During the typical sales process, a company will have many different sales people, from different sales roles, each with his/her own sales processes and systems. So, how do these sales people follow up with prospects? Here are some ideas on follow up email templates (for sales – not for customer service) from a CEO of a marketing agency.
Every company has a similar story after a meeting with a client. The meeting was insightful and productive, clients are happy with the service, the salesperson has great notes and a detailed list of next steps, yet the deal is not signed. What is the difference between meeting a potential client and signing a deal? There are many factors that determine whether a meeting turns into a sale, but it doesn’t stop there. After the meeting, the salesperson should follow up with a good sales follow up email.
Sales follow up email templates & tips smart salespeople use: 1. Achieving the best results for your prospect depends upon both a well-written message and a well thought-out sales follow-up. – Make sure you use the right language and tone to convey your message. – For example, using language such as “I hope you had a productive day” may not resonate well with your prospect. – When you make a sale, you want your message to be memorable and for your prospect to remember it. – Make your prospect feel good and this will come across in your messages to them. 2. To achieve the best results for your company, remember to use your company’s logo, company name,
Let me know whether the first cold email you send to prospects generates all the replies you’ll ever need. You’re a miracle worker on the go! You’re like the rest of us if you need to write one sales follow-up email after another.
That’s okay; we’ve got you covered with a collection of follow-up email templates you can use to contact your leads and obtain replies.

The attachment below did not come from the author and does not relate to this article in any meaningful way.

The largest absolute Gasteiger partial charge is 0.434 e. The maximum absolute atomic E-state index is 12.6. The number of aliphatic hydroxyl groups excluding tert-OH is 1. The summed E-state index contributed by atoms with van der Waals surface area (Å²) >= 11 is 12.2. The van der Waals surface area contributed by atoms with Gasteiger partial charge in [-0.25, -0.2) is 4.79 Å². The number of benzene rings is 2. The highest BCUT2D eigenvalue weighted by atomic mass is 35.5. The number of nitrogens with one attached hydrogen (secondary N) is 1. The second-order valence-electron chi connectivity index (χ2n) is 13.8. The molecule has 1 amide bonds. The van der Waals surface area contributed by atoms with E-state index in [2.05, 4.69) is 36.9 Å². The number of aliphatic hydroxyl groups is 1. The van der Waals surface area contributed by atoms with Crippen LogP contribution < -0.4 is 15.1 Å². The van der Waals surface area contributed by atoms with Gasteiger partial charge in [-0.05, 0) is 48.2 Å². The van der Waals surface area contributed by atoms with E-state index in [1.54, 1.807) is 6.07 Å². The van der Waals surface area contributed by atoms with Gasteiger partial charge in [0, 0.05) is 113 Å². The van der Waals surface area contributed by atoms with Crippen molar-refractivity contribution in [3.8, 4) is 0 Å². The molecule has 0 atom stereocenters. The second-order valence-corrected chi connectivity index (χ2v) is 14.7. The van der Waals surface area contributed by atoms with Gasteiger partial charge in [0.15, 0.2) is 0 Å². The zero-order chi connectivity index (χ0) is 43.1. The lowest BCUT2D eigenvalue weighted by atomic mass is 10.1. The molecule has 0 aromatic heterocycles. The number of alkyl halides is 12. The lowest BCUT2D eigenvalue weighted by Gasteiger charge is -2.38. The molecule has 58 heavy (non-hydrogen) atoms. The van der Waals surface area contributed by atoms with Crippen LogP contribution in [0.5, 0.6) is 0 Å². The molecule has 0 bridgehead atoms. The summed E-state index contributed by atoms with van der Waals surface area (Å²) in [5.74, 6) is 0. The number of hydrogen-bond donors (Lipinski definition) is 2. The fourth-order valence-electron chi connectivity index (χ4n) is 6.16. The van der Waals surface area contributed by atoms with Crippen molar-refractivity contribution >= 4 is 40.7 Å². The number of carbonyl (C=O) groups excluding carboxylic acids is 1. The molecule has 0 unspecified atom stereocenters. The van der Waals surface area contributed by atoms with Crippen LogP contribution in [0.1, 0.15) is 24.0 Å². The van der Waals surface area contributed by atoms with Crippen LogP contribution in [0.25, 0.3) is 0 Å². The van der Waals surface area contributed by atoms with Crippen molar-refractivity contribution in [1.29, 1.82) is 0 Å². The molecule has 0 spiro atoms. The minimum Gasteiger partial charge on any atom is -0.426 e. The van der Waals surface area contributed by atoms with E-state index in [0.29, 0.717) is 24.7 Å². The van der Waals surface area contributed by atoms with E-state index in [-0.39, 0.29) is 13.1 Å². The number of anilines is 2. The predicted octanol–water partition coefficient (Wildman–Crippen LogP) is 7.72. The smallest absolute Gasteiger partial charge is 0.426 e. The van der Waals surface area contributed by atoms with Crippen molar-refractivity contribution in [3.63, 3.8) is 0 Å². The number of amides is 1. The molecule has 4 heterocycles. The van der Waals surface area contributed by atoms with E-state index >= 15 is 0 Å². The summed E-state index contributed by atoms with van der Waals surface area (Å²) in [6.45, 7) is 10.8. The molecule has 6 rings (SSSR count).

The templates below are based on the basic cardinal principles for sending a follow-up email.
In a follow-up email, what should I say?
- Begin with a compelling subject line.
- Get straight to the point and don’t squander the prospect’s time.
- Personalize as much as you can in terms of practicality.
- Make a valuable contribution.
- Make it clear what you expect from the prospect.
- Make a strong call to action.
In a sense, that’s all, but there’s a lot more to consider, so this article also includes a list of ideas and techniques to assist you figure out how to follow up on an email.
Email Templates for Sales Follow-Up
Here’s a list of helpful templates to help you get started with your email follow-up activities. Use A/B testing to see which ones perform best for your company and prospects as you try them out. Then come up with some of your own.
A. An example of a follow-up email to a potential customer
This is a fairly generic email that may be used in a number of situations. It won’t be the most powerful email you’ve ever sent, but it won’t be the worst either. It covers all of the bases and goes over a lot of the terrain you should have covered in your first reply.